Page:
IDEAS Coming together to learn and share

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As part of the International Distance Education and African Students (IDEAS) project, the South African based team went to the United Kingdom to present work at the Royal Geographical Society’s (RGS-IGB) annual conference and then meet the UK based team at the Open University for intensive discussions and meetings on the project's progress.

The RGS-IGB Royal Geographical Society’s (RGS) Annual International Conference was hosted at the  Society and Imperial College in London. The annual conference theme was ‘decolonising geographical knowledge’ which while controversial, drew a large number of papers and participants. The IDEAS team jointly with the RACE group hosted a session titled ‘The Battle of the Maps - (re)imagining geographies of knowledge production’. The session was about challenging the spaces and maps of knowledge and how ideas and knowledge are spread, often from global north to global south.

The session drew much interest and challenged and built on the ideas of decolonisation and finding spaces for alternative learning in a decolonised context. Prof Paul Prinsloo of the IDEAS Project and the University of South Africa (UNISA) presented a paper entitled: ‘Curricula as contested and contesting spaces: Geographies of longing, resistance and discomfort’. The paper pointed to the discomfort of decolonisation for many as we contest with ourselves and others over how we should participate in the debate around decolonisation.

The second paper presented by IDEAS team was delivered by Dr Dianne Long in collaboration with Profs Ashley Gunter and Simphiwe Mini, all from the UNISA. The paper was entitled ‘De-colonisation of the curriculum, the construction of knowledge in the global south’. This paper looked to how South African academics can look to other African countries on how to decolonise the curriculum. While there are lessons to be learned from other African nations, the paper concluded that decolonisation is a process that is on-going in all the given African cases.  This led to a concluding question on whether or not an academic with an overt colonial education can even begin to engage with decolonisation given the lens through which they have been trained.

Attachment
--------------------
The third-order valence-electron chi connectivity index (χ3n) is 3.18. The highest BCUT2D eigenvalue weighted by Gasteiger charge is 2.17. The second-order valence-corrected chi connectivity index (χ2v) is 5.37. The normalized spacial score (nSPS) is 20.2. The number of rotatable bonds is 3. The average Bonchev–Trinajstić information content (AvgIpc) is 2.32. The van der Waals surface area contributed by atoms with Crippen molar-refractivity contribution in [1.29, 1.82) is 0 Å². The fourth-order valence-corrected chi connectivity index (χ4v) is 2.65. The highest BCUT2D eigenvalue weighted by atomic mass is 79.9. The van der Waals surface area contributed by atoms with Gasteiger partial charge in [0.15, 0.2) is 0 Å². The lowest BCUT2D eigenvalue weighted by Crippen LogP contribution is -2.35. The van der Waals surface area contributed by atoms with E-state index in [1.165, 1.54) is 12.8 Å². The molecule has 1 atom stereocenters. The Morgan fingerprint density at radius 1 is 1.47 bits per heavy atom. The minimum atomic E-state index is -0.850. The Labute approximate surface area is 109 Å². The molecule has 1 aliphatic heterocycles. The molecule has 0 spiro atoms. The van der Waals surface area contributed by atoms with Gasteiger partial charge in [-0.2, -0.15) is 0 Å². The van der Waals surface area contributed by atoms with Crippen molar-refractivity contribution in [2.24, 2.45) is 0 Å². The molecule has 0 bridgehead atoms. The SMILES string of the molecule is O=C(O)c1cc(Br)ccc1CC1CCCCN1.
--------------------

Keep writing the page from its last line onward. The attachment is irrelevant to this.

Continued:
The concluding discussion was lively and robust and questioned the state of decolonisation in education and its different manifestations in different countries.  The panel was asked to define decolonisation, which many felt the conference had not attended to and the session was seen as invaluable due to the conference theme.

With the conference in London, the South African IDEAS team had the opportunity to visit the city and explore the landscapes of this global metropolis. As three of the four members were geographers, they were fascinated by the architecture, history and culture of London. Notable excursions were to the London Dungeon, tea houses and the science museum, all done, of course, through the lenses of decolonial discourse.

Post conference saw the coming together of IDEAS, this was the first time since the inception of the project that all members met in person.  Although many Skype meetings had taken place through the course of the project this was the first time all team members were in the same conference room all at the same time. This ability to be able to interact face to face brought about much fervour in the team and the conversations progressed easily. Progress to date was tracked and the way forward was mapped out. With plans firmly in hand the next phase of the project is set to begin soon. We will, as a team, start to contact international students at UNISA and try our level best to understand their university experience. While the boardroom meetings may have been intense, the team socials at the local pub afterwards were most enjoyable and brought a stronger sense of collegiality to the team. At one point the IDEAS post-doc team even participated in a general knowledge quiz, of which we are far too ashamed to divulge the result. This trip was invaluable to the IDEAS team and we look forward to welcoming the UK team members to South Africa sometime in the future.

Dianne Long and Ashley Gunter

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